A hardware security module (HSM) is a physical computing device that safeguards and manages digital keys, performs encryption and decryption functions for digital signatures, strong authentication and other cryptographic functions. These modules traditionally come in the form of a plug-in card or an external device that attaches directly to a computer or network server. A hardware security module contains one or more secure cryptoprocessor chips.

In cryptography, a ring signature is a type of digital signature that can be performed by any member of a group of users that each have keys. Therefore, a message signed with a ring signature is endorsed by someone in a particular group of people. One of the security properties of a ring signature is that it should be computationally infeasible to determine which of the group members' keys was used to produce the signature. Ring signatures are similar to group signatures but differ in two key ways: first, there is no way to revoke the anonymity of an individual signature, and second, any group of users can be used as a group without additional setup. Ring signatures were invented by Ron Rivest, Adi Shamir, and Yael Tauman Kalai, and introduced at ASIACRYPT in 2001. The name, ring signature, comes from the ring-like structure of the signature algorithm.

Digital credentials are the digital equivalent of paper-based credentials. Just as a paper-based credential could be a passport, a driver's license, a membership certificate or some kind of ticket to obtain some service, such as a cinema ticket or a public transport ticket, a digital credential is a proof of qualification, competence, or clearance that is attached to a person. Also, digital credentials prove something about their owner. Both types of credentials may contain personal information such as the person's name, birthplace, birthdate, and/or biometric information such as a picture or a finger print.

A threshold cryptosystem, the basis for the field of threshold cryptography, is a cryptosystem that protects information by encrypting it and distributing it among a cluster of fault-tolerant computers. The message is encrypted using a public key, and the corresponding private key is shared among the participating parties. With a threshold cryptosystem, in order to decrypt an encrypted message or to sign a message, several parties must cooperate in the decryption or signature protocol.

Distributed key generation (DKG) is a cryptographic process in which multiple parties contribute to the calculation of a shared public and private key set. Unlike most public key encryption models, distributed key generation does not rely on Trusted Third Parties. Instead, the participation of a threshold of honest parties determines whether a key pair can be computed successfully. Distributed key generation prevents single parties from having access to a private key. The involvement of many parties requires Distributed key generation to ensure secrecy in the presence of malicious contributions to the key calculation.

In cryptography, PKCS #1 is the first of a family of standards called Public-Key Cryptography Standards (PKCS), published by RSA Laboratories. It provides the basic definitions of and recommendations for implementing the RSA algorithm for public-key cryptography. It defines the mathematical properties of public and private keys, primitive operations for encryption and signatures, secure cryptographic schemes, and related ASN.1 syntax representations.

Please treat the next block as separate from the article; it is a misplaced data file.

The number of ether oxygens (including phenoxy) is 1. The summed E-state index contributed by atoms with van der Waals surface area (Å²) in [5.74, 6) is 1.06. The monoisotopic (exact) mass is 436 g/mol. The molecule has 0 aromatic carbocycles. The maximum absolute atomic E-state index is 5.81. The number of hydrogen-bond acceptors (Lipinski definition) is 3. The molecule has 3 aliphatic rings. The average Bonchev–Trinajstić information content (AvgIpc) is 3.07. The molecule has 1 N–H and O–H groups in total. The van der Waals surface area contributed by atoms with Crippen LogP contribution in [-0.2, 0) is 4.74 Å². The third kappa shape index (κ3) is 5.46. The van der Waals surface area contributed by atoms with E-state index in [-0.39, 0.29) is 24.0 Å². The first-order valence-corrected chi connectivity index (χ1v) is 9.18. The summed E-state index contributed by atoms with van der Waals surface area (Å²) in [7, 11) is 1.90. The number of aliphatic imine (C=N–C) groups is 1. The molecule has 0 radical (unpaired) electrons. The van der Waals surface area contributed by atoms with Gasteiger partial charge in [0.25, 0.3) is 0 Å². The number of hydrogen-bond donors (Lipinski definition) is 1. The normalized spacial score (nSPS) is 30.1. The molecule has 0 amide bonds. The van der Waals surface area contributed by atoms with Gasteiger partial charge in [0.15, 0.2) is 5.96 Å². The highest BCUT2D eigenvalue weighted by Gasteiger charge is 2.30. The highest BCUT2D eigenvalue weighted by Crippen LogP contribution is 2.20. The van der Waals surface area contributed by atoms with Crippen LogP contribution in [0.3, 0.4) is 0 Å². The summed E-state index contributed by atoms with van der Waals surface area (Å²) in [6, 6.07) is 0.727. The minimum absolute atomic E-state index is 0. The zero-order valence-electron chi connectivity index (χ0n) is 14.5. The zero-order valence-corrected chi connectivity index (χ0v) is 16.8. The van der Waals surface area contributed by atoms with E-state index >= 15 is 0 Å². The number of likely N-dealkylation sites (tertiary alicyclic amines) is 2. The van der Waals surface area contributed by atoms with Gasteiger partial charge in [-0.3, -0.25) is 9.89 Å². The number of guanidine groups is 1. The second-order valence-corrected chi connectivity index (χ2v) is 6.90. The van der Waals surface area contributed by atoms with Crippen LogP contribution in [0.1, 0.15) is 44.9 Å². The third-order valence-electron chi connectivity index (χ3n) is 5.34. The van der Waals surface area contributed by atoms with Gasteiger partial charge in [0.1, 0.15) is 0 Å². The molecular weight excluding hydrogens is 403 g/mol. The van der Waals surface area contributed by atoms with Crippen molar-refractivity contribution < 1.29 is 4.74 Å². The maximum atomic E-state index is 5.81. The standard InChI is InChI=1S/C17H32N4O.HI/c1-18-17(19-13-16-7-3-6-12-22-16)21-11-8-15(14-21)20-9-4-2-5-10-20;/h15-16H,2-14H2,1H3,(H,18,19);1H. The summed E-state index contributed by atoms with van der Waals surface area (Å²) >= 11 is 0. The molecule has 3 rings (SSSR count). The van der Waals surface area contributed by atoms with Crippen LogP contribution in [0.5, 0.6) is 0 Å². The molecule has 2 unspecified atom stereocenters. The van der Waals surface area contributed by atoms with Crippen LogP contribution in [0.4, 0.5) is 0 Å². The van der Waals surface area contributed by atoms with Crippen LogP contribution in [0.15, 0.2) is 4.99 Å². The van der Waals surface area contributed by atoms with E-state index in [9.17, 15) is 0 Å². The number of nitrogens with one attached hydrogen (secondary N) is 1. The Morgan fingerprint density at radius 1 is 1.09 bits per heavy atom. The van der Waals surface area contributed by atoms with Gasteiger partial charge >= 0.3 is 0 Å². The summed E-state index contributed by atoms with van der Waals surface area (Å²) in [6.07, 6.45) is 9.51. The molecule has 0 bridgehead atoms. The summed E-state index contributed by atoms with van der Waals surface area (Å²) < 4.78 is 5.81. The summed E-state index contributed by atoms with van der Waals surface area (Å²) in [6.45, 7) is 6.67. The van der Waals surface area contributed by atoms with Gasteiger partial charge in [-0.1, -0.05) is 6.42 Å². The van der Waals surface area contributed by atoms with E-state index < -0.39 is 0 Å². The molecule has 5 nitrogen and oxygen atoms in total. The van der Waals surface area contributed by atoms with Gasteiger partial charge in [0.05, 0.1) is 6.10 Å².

Cryptography Practice and study of secure communication techniques

Cryptography, or cryptology, is the practice and study of techniques for secure communication in the presence of third parties called adversaries. More generally, cryptography is about constructing and analyzing protocols that prevent third parties or the public from reading private messages; various aspects in information security such as data confidentiality, data integrity, authentication, and non-repudiation are central to modern cryptography. Modern cryptography exists at the intersection of the disciplines of mathematics, computer science, electrical engineering, communication science, and physics. Applications of cryptography include electronic commerce, chip-based payment cards, digital currencies, computer passwords, and military communications.

ssh-keygen is a standard component of the Secure Shell (SSH) protocol suite found on Unix, Unix-like and Microsoft Windows computer systems used to establish secure shell sessions between remote computers over insecure networks, through the use of various cryptographic techniques. The ssh-keygen utility is used to generate, manage, and convert authentication keys.

BitGo is a digital asset trust company and security company, headquartered in Palo Alto, California. It was founded in 2013 by Mike Belshe and Ben Davenport.

A cryptocurrency wallet is a device, physical medium, program or a service which stores the public and/or private keys. In addition to this basic function of storing the keys, they more often also offer the functionality of encrypting and/or signing information. Signing can for example result in executing a smart contract, a cryptocurrency transaction, identification or legally signing a 'document'.

Keybase

Keybase is a key directory that maps social media identities to encryption keys in a publicly auditable manner. Additionally it offers an end-to-end encrypted chat and cloud storage system, called Keybase Chat and the Keybase Filesystem respectively. Files placed in the public portion of the filesystem are served from a public endpoint, as well as locally from a filesystem mounted by the Keybase client.

References

  1. Bellare, Mihir; Neven, Gregory (2006). Identity-Based Multi-signatures from RSA. Topics in Cryptology – CT-RSA. Lecture Notes in Computer Science. 4377. pp. 145–162. CiteSeerX   10.1.1.207.2329 . doi:10.1007/11967668_10. ISBN   978-3-540-69327-7.